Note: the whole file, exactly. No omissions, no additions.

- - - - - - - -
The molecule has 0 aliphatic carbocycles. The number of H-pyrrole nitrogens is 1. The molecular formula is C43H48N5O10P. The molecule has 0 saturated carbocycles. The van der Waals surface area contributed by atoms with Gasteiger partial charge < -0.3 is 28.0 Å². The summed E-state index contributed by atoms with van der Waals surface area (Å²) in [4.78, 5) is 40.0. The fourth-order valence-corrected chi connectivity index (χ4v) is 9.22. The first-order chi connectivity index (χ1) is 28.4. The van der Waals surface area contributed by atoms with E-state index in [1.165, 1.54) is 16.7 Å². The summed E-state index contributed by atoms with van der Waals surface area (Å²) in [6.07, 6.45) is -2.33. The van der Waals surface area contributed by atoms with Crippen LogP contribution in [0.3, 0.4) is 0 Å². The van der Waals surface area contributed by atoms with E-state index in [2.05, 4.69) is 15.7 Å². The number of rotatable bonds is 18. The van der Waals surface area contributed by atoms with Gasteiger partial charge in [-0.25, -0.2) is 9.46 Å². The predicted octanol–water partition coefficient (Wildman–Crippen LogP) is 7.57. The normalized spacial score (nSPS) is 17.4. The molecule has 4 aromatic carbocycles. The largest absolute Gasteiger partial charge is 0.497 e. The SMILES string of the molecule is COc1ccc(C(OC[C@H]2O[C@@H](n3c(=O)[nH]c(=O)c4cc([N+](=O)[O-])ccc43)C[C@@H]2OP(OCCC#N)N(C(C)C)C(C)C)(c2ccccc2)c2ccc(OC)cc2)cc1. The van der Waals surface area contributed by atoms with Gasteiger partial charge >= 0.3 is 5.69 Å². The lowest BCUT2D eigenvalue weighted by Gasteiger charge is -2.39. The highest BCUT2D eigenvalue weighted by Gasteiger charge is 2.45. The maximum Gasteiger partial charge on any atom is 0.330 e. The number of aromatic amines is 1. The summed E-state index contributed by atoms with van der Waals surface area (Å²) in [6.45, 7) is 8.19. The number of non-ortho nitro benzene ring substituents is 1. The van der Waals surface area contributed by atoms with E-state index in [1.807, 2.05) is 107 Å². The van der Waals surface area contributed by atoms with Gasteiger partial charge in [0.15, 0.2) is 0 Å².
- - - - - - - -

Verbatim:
The molecule has 0 aliphatic carbocycles. The number of H-pyrrole nitrogens is 1. The molecular formula is C43H48N5O10P. The molecule has 0 saturated carbocycles. The van der Waals surface area contributed by atoms with Gasteiger partial charge < -0.3 is 28.0 Å². The summed E-state index contributed by atoms with van der Waals surface area (Å²) in [4.78, 5) is 40.0. The fourth-order valence-corrected chi connectivity index (χ4v) is 9.22. The first-order chi connectivity index (χ1) is 28.4. The van der Waals surface area contributed by atoms with E-state index in [1.165, 1.54) is 16.7 Å². The summed E-state index contributed by atoms with van der Waals surface area (Å²) in [6.07, 6.45) is -2.33. The van der Waals surface area contributed by atoms with Crippen LogP contribution in [0.3, 0.4) is 0 Å². The van der Waals surface area contributed by atoms with E-state index in [2.05, 4.69) is 15.7 Å². The number of rotatable bonds is 18. The van der Waals surface area contributed by atoms with Gasteiger partial charge in [-0.25, -0.2) is 9.46 Å². The predicted octanol–water partition coefficient (Wildman–Crippen LogP) is 7.57. The normalized spacial score (nSPS) is 17.4. The molecule has 4 aromatic carbocycles. The largest absolute Gasteiger partial charge is 0.497 e. The SMILES string of the molecule is COc1ccc(C(OC[C@H]2O[C@@H](n3c(=O)[nH]c(=O)c4cc([N+](=O)[O-])ccc43)C[C@@H]2OP(OCCC#N)N(C(C)C)C(C)C)(c2ccccc2)c2ccc(OC)cc2)cc1. The van der Waals surface area contributed by atoms with Gasteiger partial charge >= 0.3 is 5.69 Å². The lowest BCUT2D eigenvalue weighted by Gasteiger charge is -2.39. The highest BCUT2D eigenvalue weighted by Gasteiger charge is 2.45. The maximum Gasteiger partial charge on any atom is 0.330 e. The number of aromatic amines is 1. The summed E-state index contributed by atoms with van der Waals surface area (Å²) in [6.45, 7) is 8.19. The number of non-ortho nitro benzene ring substituents is 1. The van der Waals surface area contributed by atoms with E-state index in [1.807, 2.05) is 107 Å². The van der Waals surface area contributed by atoms with Gasteiger partial charge in [0.15, 0.2) is 0 Å².